Editor: July 2006 Archives

By M.L. Hilton

(NAPA, CA) -- With the magnificent events of the Festival del Sole underway and just off the heels of the renowned Auction Napa Valley (raising more than $8 million in just four days) it is easy to think of Napa as a place where big things happen. And big things usually happen in big places – it just makes sense: there are lots of people with lots of dollars in big places.

I think the census for Napa County is still just around the 100,000 persons mark. After 20 years, it seems I have met a fair bit of them.

Amongst ourselves, we tend to complain that Napa is incestuous, which means, if you are planning on making a catty comment, be careful. The person to whom you are speaking is likely the sister of the husband of the woman who lives across the street from the person towards whom you were aiming your not-so-Christian comment. And if you are over 35 and want to date, some good advice would be to take your little party self out of town.

I am frequently reminded of how close we are as a community, but two recent events made it all the more apparent.

I was enjoying a wonderful mother-daughter dinner with my very head-strong 17-year-old at the fabulous Bistro Jeanty in Yountville. My daughter is never more behaved or more congenial when I am footing the bill for a meal that would please a celebrity.

I have a martini, or some amazing concoction from the bar; Amelia drives. I order the tomato soup – served in a crock with a pastry top -- it is the most decadent soup that I have ever enjoyed. My daughter gets the snails and we go from there through conversation and critiques about life. It is our time to connect, and Lord knows we need it.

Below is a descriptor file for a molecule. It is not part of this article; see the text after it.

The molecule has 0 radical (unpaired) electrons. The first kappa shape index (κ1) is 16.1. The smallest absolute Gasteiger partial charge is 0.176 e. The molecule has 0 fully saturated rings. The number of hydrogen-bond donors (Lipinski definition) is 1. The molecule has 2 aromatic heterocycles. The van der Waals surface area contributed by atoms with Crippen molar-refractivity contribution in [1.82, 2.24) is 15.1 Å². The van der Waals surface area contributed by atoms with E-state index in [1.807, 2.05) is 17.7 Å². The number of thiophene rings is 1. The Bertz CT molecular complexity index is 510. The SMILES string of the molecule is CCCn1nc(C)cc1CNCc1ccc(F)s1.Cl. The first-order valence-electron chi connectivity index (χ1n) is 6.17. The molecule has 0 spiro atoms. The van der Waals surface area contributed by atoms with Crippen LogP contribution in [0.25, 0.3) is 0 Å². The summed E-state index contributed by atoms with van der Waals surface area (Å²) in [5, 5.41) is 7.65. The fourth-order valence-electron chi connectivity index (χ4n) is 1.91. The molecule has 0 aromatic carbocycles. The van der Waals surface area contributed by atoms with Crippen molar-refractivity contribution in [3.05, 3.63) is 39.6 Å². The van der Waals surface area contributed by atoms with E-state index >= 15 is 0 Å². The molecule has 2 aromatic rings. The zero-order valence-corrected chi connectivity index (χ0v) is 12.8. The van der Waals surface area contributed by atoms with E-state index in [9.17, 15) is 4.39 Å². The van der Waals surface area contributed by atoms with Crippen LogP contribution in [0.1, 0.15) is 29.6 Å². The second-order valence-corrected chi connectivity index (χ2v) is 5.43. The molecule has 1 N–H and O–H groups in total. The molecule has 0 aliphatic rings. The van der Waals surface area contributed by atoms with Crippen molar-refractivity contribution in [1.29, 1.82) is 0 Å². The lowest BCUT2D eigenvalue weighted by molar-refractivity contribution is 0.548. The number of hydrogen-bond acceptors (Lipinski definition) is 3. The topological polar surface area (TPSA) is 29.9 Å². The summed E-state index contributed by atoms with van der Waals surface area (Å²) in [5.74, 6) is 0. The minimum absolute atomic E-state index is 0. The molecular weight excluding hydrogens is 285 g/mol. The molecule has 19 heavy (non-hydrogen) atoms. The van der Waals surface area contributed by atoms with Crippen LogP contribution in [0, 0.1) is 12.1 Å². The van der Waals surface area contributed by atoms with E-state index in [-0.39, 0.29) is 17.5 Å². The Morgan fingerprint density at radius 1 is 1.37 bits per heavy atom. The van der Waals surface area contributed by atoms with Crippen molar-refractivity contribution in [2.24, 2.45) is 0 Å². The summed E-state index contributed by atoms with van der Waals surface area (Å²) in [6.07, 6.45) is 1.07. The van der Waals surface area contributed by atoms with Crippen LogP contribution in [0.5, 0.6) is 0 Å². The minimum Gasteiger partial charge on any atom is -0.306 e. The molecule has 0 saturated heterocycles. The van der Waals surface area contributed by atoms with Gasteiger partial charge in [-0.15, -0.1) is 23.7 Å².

But I digress . . . the last time we enjoyed dinner at Jeanty, I forgot to leave with my credit card. I didn’t even miss it. I did, however, get a call from my waiter. He was happy to return my card to my home the next morning as he dropped his son off at school. You could call that service, but I know that it is just being a part of your home town. My tip was good that night, but not THAT good.

The next event that brought home how closely we are all tied, was a recent garbage night. You know, the night you have to drag all your garbage cans to the curb. My cans, all three of them, would easily fit my 5-foot, 100+ pound frame. I struggle, I pull, I crash into things and I get them on the street usually late, and usually when I am attired in my pajamas.

This particular night, a very fast little car, swooped through the neighborhood just as I had my recycling in hand. I gave a hoot at the car, yelled “slow down,” and dropped bottles and cans (making quite the racket) in the street.
Muttering to myself as I cleaned up the debris, I get in the house to the ringing of my cell phone. It is my daughter who is out-on-the-town. She wants to know, if I was throwing things at a passing car on our street. The teenage network had ratted me out.

Now, how small town is that?

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